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The Difference Between Compost and Mulch

There can be several piles and layers of brown things in the garden and getting the terminology straight can be a little confusing. Two of the most common things found in garden landscaping are compost and mulch, so let’s break down the difference between them. This blog post will also briefly touch on the differences between mulch, soil, and dirt. 

Compost vs Mulch

What is compost? 

As we dig into the differences between compost and mulch, we must look at them individually.

Compost is organic matter that has been decomposed by microorganisms. Most commonly, compost is added to improve soil quality. You can throw in all sorts of organic waste around the house into your compost, from banana peels to grass clippings, whose nutrients (mainly carbon, nitrogen, phosphorus, and potassium) will supplement the soil. Composting gives you a great supplement to your garden soil while also decreasing your waste. 

There are a few things you shouldn’t compost, such as pet litter and dairy, as they can cause foul smells, attract pests, and promote disease. 

What is mulch?

Mulch is material, usually organic, that is used to cover the soil meant to serve as a protective layer. Notice how there is a layering difference between compost and mulch: the mulch goes on top of the compost which would normally be mixed into the soil.  

There are all sorts of benefits and uses to mulch. The most common are:

  • suppressing weed growth by shading the soil; 
  • controlling soil temperature (especially helpful for Chicagoland’s chilling winters); 
  • promoting the presence of earthworms. Their boring will help air filter through the soil;
  • limiting soil erosion by protecting your soil from surface running water;
  • retaining water by decreasing evaporation from soil. Using less water to maintain your plants can also help decrease your utility bills;
  • and enhancing the aesthetic–and therefore value–of your outdoor space. 

All sorts of materials can be used for mulch. Common choices are wood chips, dead leaves, pine needles, cocoa hulls, straw, shredded bark and stones. Sometimes, special gravel, plastics, and landscaping fabric are also used for inorganic mulch covers.

In short, the difference between compost and mulch is that compost is used to enhance soil quality while mulch is used to protect the soil itself. Mulch is one part of residential landscaping that Arbeen Landscaping specializes in. We also have most of the mulch types listed above available for our clients. Contact us today for the best landscaping professionals in Chicagoland.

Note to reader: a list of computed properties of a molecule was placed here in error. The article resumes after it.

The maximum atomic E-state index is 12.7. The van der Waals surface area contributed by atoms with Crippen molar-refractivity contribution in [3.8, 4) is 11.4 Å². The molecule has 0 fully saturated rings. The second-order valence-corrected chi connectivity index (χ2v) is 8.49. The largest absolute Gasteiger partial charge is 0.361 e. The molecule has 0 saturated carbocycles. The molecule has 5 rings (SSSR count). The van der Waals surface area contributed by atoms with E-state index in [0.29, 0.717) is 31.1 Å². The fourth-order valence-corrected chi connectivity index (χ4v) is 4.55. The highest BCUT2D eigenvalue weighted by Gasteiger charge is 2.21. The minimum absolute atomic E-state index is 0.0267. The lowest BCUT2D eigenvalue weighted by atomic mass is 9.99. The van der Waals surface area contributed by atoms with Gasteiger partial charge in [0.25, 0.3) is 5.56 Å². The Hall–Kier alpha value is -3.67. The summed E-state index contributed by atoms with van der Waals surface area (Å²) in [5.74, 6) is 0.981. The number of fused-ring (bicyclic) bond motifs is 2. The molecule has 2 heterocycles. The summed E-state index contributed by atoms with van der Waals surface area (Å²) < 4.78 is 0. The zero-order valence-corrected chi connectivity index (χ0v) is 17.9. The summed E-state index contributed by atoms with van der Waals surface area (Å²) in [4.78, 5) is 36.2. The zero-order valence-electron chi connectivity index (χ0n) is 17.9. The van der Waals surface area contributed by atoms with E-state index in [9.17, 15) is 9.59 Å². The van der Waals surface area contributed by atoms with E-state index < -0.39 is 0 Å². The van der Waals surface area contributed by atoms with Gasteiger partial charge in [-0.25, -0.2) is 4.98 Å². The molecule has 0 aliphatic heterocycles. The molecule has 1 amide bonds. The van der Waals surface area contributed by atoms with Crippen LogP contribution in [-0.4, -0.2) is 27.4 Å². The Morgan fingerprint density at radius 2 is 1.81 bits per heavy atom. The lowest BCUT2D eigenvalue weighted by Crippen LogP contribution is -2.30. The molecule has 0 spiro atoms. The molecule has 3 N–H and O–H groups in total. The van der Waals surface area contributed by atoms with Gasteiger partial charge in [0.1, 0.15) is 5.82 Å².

What is Composted Mulch?

The difference between compost and mulch gets a little blurry when we look at composted mulch, which is when you use your compost as mulch. Because mulch is defined as what goes on top of your soil, if what goes on top is a layer of compost, then it now counts as a mulch. 

Using compost as mulch is a practical choice when your compost pile is too large. By having a mulch layer made of compost, the nutrients will leach from the mulch layer into the soil, giving you a mulch with the additional benefit of soil supplements while also getting all the same benefits of having regular mulch. 

To really get the full benefits of mulch using compost, you would need a thick layer to produce the shade and protection. Two to four inches is a good layer to start with. Additional compost should be added to the mulch layer each month during summer and fall, and removed in the spring to let plants reach sunlight and grow. 

It should also be noted that while compost can function as mulch, mulch cannot function as compost. Mulch does not have the same decomposing bacteria as compost and does not provide the same nutritional support to soil, so it’s best to not mix in nut shells and wood chips into your soil. 

Soil vs. Mulch 

Soil is actually very complex. In simplest terms, it is the medium or material  in which plants grow. It is filled with organic minerals, as well as inorganic elements air, and water. Soil can also be divided into three main textures: clay, silt, and sand, most soils being a combination of all three.

What differentiates soil from mulch is that plant life actively grows in soil, while mulch is the material that goes on top of the soil for regulative and protective reasons. Mulch can help protect plants, but vegetation is not actively growing in the mulch itself. The two layers also stay separate. While compost can be mixed into soil, mulch sits on top as its own layer.

What about soil vs. compost?

Compost is often seen as too rich to function as a soil by itself. Instead, compost is usually mixed into the soil to enhance it. Adding compost to soil also does not change the texture of the soil, but it can alter soil composition by changing how much air and water the soil can contain or drain. Adding compost to soil also changes the balance of nutrients to what is best needed for your plants.

Then what’s dirt?

Dirt has multiple definitions, but what those definitions have in common is that dirt is a material of low value. It can be imagined as soil without any of the life-giving, nutritional properties. It’s the thing that gets in your nails and dirties your clothes. All in all, don’t worry too much about dirt. There are other types of earthy groundtops more important to landscaping and your outdoor space. 

Making the Most out of Mulch

If you’re looking to reap all the benefits of mulch while putting in none of the work, we at Arbeen Landscaping offer mulch services. We will help you choose which is the best mulch for your home or business landscape, then bring in fresh mulch and do all the back breaking work of hauling bags and distribution of mulch while you enjoy a fresh yard. 

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